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How Practicing Kindness Can Enhance Your Teen’s Well-Being

A teen’s sense of well-being can be disrupted by feeling left out of a social media post or scoring lower on a test than their friends. While parents may try to cheer up their children with chocolate or by telling them to focus on their other successes, a study from Iowa State University offers different advice:

Your teens can boost their mood by wishing happiness for others.

Psychology professor Douglas Gentile and two colleagues tested the benefits of three different techniques intended to reduce anxiety and increase happiness or well-being. In the first, students were instructed to walk around campus and with each encounter sincerely think, “I wish for this person to be happy.” The two other strategies tested were students searching for a connection with people they encountered or thinking of a downward social comparison (how they might be better than others).

Importance of Kindness to Mental Wellbeing

The researchers compared each technique with a control group. They found that those who wished others well felt happier, more connected, and empathetic, as well as less anxious. The connection group also felt increased empathy. Meanwhile the downward social comparison had a significantly worse impact than wishing others well.

“Walking around and offering kindness to others in the world reduces anxiety and increases happiness and feelings of social connection,” said Gentile. “It’s a simple strategy that doesn’t take a lot of time that you can incorporate into your daily activities.”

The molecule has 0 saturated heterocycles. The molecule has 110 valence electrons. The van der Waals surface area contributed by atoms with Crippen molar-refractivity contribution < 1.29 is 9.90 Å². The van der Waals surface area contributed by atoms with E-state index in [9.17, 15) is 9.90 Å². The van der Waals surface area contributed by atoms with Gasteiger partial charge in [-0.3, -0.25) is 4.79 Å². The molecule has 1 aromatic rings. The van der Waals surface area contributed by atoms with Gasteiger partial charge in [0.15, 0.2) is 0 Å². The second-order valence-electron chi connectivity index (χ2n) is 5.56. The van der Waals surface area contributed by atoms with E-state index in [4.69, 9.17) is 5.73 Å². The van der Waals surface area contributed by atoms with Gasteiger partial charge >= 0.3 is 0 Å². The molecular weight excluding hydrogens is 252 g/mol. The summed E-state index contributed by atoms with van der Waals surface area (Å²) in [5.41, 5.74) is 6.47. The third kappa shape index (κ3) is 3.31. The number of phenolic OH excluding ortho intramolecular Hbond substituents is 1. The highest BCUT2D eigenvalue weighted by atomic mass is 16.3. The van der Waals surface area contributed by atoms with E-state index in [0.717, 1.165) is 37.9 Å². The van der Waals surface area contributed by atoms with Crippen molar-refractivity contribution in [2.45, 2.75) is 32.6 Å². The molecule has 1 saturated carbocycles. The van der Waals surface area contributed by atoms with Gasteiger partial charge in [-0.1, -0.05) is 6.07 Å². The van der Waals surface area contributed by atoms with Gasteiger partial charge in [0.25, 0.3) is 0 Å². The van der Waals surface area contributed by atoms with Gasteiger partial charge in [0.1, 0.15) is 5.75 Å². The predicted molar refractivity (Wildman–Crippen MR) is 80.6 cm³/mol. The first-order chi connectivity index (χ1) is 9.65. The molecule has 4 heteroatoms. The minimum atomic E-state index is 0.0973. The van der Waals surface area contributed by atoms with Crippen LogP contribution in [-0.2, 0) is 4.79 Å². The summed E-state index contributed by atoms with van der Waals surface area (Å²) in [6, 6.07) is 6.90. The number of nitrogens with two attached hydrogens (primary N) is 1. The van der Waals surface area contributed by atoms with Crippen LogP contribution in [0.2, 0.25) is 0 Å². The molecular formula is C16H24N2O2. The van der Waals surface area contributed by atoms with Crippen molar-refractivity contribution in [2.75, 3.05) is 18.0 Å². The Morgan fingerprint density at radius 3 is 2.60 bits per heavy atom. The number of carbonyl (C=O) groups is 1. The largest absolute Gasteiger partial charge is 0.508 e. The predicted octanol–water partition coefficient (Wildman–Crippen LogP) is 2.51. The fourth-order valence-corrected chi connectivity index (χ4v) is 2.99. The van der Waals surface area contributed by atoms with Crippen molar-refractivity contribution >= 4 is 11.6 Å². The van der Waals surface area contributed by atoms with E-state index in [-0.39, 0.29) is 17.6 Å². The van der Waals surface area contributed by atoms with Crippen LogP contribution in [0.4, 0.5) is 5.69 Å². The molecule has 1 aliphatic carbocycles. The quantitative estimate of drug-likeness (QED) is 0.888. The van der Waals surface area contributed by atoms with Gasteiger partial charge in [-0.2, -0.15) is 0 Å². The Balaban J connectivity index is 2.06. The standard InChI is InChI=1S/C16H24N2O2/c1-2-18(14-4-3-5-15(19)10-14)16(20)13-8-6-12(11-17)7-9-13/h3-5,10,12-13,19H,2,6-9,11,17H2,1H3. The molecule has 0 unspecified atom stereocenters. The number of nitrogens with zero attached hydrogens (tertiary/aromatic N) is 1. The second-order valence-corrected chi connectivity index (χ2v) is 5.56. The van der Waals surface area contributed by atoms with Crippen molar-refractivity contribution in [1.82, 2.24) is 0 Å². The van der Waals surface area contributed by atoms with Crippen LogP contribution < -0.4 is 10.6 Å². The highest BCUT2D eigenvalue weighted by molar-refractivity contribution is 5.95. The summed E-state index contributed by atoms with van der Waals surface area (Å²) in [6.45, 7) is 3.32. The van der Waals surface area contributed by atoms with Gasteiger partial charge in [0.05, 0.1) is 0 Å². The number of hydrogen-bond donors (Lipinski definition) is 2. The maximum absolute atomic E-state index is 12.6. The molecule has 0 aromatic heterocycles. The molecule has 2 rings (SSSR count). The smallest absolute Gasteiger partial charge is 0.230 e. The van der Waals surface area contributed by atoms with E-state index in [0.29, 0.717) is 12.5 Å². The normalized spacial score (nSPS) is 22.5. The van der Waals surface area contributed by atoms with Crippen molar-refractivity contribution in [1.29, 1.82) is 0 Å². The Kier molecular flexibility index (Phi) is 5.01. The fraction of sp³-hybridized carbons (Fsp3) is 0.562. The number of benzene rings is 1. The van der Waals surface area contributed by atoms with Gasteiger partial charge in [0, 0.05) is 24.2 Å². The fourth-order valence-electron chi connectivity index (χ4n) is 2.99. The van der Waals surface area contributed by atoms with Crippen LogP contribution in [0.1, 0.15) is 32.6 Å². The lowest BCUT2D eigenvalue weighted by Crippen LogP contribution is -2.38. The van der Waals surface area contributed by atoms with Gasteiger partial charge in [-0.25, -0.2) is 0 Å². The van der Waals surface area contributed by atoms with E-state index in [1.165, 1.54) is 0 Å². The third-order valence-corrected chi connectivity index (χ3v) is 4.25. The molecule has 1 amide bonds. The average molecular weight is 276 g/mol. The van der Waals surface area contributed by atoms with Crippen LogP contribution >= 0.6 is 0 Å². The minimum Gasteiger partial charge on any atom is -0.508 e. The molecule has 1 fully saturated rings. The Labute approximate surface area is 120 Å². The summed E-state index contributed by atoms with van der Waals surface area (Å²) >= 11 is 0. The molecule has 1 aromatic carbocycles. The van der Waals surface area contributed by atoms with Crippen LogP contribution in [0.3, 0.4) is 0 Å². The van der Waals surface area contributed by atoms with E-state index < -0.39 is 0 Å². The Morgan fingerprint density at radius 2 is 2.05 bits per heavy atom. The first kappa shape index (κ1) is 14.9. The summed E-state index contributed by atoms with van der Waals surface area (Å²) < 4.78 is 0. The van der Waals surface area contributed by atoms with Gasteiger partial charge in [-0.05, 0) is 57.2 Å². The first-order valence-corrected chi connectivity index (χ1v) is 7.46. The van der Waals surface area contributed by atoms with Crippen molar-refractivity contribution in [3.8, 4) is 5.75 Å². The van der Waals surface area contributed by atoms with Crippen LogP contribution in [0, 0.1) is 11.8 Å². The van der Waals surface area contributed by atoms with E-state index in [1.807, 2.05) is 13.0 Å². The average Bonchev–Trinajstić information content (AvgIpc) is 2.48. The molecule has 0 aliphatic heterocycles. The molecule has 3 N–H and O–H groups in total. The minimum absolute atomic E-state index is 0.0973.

Gentile understands that this new practice might be more challenging for anxious teens, as anxiety can cause a person to close up to protect themselves from the outside. “That’s like putting the lid on a pot of heating water—it’ll cause the water to boil sooner,” said Gentile.

“If, instead, we push our focus outside, that can let things cool down a bit by giving it more space.”  Gentle encouragement to think of others can help. “Ironically, in my experience, wishing someone else the exact thing you wish you had at that moment often makes you feel better.”

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Parents, take note. Modeling the behavior of being outwardly happy for someone (even when they have what you don’t) has two benefits: It’s good for your teen to see the importance of kindness in action—and it just might improve your mood, too.

Kristin O’Keefe is a freelance writer who is also working on a satirical novel about a modern day fairy godmother. Kristin has written for The New York Times, The Washington Post, McSweeney’s, Grown and Flown and Scary Mommy. Find her on Twitter @_KristinOKeefe and Facebook at Kristin O’Keefe, writer. 

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